|The first excerpt represents the element of Air. It speaks of mental influences and the process of thought, and is drawn from Allan Quatermain by H. Rider Haggard:
I wonder when we shall meet again?'
'I don't know, my dear little girl,' I said, 'I am at one end
of life and you are at the other. I have but a short time before
me at best, and most things lie in the past, but I hope that
for you there are many long and happy years, and everything lies
in the future. By-and-by you will grow into a beautiful woman,
Flossie, and all this wild life will be like a far-off dream
to you; but I hope, even if we never do meet again, that you
will think of your old friend and remember what I say to you
now. Always try to be good, my dear, and to do what is right,
rather than what happens to be pleasant, for in the end, whatever
|The second excerpt represents the element of Fire. It speaks of emotional influences and base passions, and is drawn from The Psychology of Revolution by Gustave le Bon:
to participate in the execution, and the general massacre
commenced, to the sound of ferocious cries of `The
Huguenots! Kill, kill!' They were struck down, they were
drowned, they were hanged. All that were known as heretics were
so served. Two thousand persons were killed in Paris.''
By contagion, the people of the provinces imitated those of
Paris, and six to eight thousand Protestants were slain.
When time had somewhat cooled religious passions, all the
historians, even the Catholics, spoke of St. Bartholomew's Day
with indignation. They thus showed how difficult it is for the
mentality of one epoch to understand that of another.
|The third excerpt represents the element of Water. It speaks of pure spiritual influences and feelings of love, and is drawn from The Hidden Masterpiece by Honore de Balzac:
when you have drawn the form correctly, and put everything in place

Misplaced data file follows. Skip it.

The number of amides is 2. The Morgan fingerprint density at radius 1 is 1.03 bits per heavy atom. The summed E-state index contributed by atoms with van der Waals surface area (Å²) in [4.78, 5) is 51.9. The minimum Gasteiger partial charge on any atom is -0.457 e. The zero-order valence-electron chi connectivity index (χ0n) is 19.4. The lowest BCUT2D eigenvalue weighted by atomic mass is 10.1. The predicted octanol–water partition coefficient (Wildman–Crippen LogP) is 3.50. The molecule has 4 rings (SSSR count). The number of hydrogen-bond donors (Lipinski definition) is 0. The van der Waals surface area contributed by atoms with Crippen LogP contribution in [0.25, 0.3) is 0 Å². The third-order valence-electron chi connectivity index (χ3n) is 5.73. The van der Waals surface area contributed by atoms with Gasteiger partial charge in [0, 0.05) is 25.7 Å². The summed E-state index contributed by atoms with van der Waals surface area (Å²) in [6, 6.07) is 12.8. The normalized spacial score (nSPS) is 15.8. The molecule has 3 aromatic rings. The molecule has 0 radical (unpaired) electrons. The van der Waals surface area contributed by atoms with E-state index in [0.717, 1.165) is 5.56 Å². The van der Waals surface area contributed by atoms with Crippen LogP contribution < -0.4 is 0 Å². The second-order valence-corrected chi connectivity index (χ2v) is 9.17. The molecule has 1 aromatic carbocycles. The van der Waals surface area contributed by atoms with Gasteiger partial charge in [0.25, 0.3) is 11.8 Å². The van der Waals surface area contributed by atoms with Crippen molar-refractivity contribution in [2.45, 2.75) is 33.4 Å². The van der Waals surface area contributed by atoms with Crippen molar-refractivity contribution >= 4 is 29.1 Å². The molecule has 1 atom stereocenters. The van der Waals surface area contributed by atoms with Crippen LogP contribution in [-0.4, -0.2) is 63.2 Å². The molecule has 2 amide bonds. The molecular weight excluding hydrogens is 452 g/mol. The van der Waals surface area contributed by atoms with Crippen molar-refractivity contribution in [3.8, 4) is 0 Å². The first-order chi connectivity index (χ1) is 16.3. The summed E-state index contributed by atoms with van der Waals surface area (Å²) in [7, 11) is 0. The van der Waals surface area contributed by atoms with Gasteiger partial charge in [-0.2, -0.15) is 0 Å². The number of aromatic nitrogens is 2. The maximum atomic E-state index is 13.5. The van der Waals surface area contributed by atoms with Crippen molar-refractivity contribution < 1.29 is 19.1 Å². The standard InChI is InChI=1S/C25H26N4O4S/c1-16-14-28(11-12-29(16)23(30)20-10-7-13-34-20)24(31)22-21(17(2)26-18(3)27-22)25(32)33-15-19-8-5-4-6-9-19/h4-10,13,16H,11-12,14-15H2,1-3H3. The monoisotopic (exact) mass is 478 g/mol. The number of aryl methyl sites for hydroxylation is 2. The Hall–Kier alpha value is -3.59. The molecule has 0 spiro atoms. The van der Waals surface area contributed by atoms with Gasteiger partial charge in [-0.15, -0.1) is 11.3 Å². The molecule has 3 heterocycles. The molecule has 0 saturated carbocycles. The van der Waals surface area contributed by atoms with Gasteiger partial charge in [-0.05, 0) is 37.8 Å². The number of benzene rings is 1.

according to the laws of anatomy. You color the features with flesh-
tones, mixed beforehand on your palette,--taking very good care to
shade one side of the face darker than the other; and because you draw
now and then from a nude woman standing on a table, you think you can
copy nature; you fancy yourselves painters, and imagine that you have
got at the secret of God's creations! Pr-r-r-r!--To be a great poet it
is not enough to know the rules of syntax and write faultless grammar.
Look at your saint, Porbus. At first sight she is admirable; but at
the very next glance we perceive that she is glued to the canvas, and
that we cannot walk round her. She is a silhouette with only one side,
|The fourth excerpt represents the element of Earth. It speaks of physical influences and the impact of the unseen on the visible world, and is drawn from The Deputy of Arcis by Honore de Balzac:
and the affair will have to stop at that stage; but the matter being
once made known will circulate through the Chambers, the newspapers
will get hold of it and make a stir, and the ministry, /sub rosa/, can
envenom the vague accusation through its friends."
"/Parbleu/! my dear fellow," cried Maxime, delighted to find a way
open to his hatred, "you've a strong head,--stronger than that of
these so-called statesmen. But this request for permission addressed
to the president of the Chamber, who is to draw it up?"
"Oh! not I," said Desroches, who did not wish to mix himself up any
farther in this low intrigue. "It isn't legal assistance that you
want; this is simply firing your first gun, and I don't undertake that